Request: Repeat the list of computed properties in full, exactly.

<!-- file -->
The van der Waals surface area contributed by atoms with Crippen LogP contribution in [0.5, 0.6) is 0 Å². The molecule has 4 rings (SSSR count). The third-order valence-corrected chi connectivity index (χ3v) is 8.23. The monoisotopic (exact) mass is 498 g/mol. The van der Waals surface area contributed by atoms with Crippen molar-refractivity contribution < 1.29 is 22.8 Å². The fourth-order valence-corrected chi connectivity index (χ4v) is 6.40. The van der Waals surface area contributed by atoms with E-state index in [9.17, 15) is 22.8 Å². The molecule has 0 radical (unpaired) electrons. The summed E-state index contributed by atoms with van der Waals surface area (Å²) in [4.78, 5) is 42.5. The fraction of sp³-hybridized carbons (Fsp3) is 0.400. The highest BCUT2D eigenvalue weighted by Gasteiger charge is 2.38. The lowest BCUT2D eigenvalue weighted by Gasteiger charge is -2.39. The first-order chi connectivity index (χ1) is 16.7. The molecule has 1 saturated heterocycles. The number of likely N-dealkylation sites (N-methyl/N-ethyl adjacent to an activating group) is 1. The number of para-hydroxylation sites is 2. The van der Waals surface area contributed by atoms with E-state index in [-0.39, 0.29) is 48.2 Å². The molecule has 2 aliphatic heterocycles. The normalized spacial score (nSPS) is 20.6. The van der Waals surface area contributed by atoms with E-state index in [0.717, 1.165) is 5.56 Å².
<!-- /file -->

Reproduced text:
The van der Waals surface area contributed by atoms with Crippen LogP contribution in [0.5, 0.6) is 0 Å². The molecule has 4 rings (SSSR count). The third-order valence-corrected chi connectivity index (χ3v) is 8.23. The monoisotopic (exact) mass is 498 g/mol. The van der Waals surface area contributed by atoms with Crippen molar-refractivity contribution < 1.29 is 22.8 Å². The fourth-order valence-corrected chi connectivity index (χ4v) is 6.40. The van der Waals surface area contributed by atoms with E-state index in [9.17, 15) is 22.8 Å². The molecule has 0 radical (unpaired) electrons. The summed E-state index contributed by atoms with van der Waals surface area (Å²) in [4.78, 5) is 42.5. The fraction of sp³-hybridized carbons (Fsp3) is 0.400. The highest BCUT2D eigenvalue weighted by Gasteiger charge is 2.38. The lowest BCUT2D eigenvalue weighted by Gasteiger charge is -2.39. The first-order chi connectivity index (χ1) is 16.7. The molecule has 1 saturated heterocycles. The number of likely N-dealkylation sites (N-methyl/N-ethyl adjacent to an activating group) is 1. The number of para-hydroxylation sites is 2. The van der Waals surface area contributed by atoms with E-state index in [-0.39, 0.29) is 48.2 Å². The molecule has 2 aliphatic heterocycles. The normalized spacial score (nSPS) is 20.6. The van der Waals surface area contributed by atoms with E-state index in [0.717, 1.165) is 5.56 Å².